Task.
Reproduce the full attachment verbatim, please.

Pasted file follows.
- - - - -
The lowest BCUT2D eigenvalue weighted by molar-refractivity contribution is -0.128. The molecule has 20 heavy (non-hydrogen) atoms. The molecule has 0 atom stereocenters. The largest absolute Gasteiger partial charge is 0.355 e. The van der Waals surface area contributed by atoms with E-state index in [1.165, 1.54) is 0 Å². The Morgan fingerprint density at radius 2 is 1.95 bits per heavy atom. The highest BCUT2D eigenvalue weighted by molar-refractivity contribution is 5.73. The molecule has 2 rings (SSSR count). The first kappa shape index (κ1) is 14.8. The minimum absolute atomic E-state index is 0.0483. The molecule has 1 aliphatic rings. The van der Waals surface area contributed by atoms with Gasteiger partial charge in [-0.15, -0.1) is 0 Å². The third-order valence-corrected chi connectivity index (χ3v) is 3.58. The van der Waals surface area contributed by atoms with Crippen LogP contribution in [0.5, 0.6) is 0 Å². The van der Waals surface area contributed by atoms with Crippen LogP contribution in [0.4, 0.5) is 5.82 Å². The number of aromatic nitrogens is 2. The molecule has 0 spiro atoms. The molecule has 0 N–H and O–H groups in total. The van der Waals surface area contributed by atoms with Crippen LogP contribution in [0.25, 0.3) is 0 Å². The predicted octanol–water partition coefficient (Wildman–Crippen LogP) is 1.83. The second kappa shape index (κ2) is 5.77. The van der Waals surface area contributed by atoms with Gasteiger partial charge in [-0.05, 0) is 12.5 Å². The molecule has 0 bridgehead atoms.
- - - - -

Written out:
The lowest BCUT2D eigenvalue weighted by molar-refractivity contribution is -0.128. The molecule has 20 heavy (non-hydrogen) atoms. The molecule has 0 atom stereocenters. The largest absolute Gasteiger partial charge is 0.355 e. The van der Waals surface area contributed by atoms with E-state index in [1.165, 1.54) is 0 Å². The Morgan fingerprint density at radius 2 is 1.95 bits per heavy atom. The highest BCUT2D eigenvalue weighted by molar-refractivity contribution is 5.73. The molecule has 2 rings (SSSR count). The first kappa shape index (κ1) is 14.8. The minimum absolute atomic E-state index is 0.0483. The molecule has 1 aliphatic rings. The van der Waals surface area contributed by atoms with Gasteiger partial charge in [-0.15, -0.1) is 0 Å². The third-order valence-corrected chi connectivity index (χ3v) is 3.58. The van der Waals surface area contributed by atoms with Crippen LogP contribution in [0.5, 0.6) is 0 Å². The van der Waals surface area contributed by atoms with Crippen LogP contribution in [0.4, 0.5) is 5.82 Å². The number of aromatic nitrogens is 2. The molecule has 0 spiro atoms. The molecule has 0 N–H and O–H groups in total. The van der Waals surface area contributed by atoms with Crippen LogP contribution in [0.25, 0.3) is 0 Å². The predicted octanol–water partition coefficient (Wildman–Crippen LogP) is 1.83. The second kappa shape index (κ2) is 5.77. The van der Waals surface area contributed by atoms with Gasteiger partial charge in [-0.05, 0) is 12.5 Å². The molecule has 0 bridgehead atoms.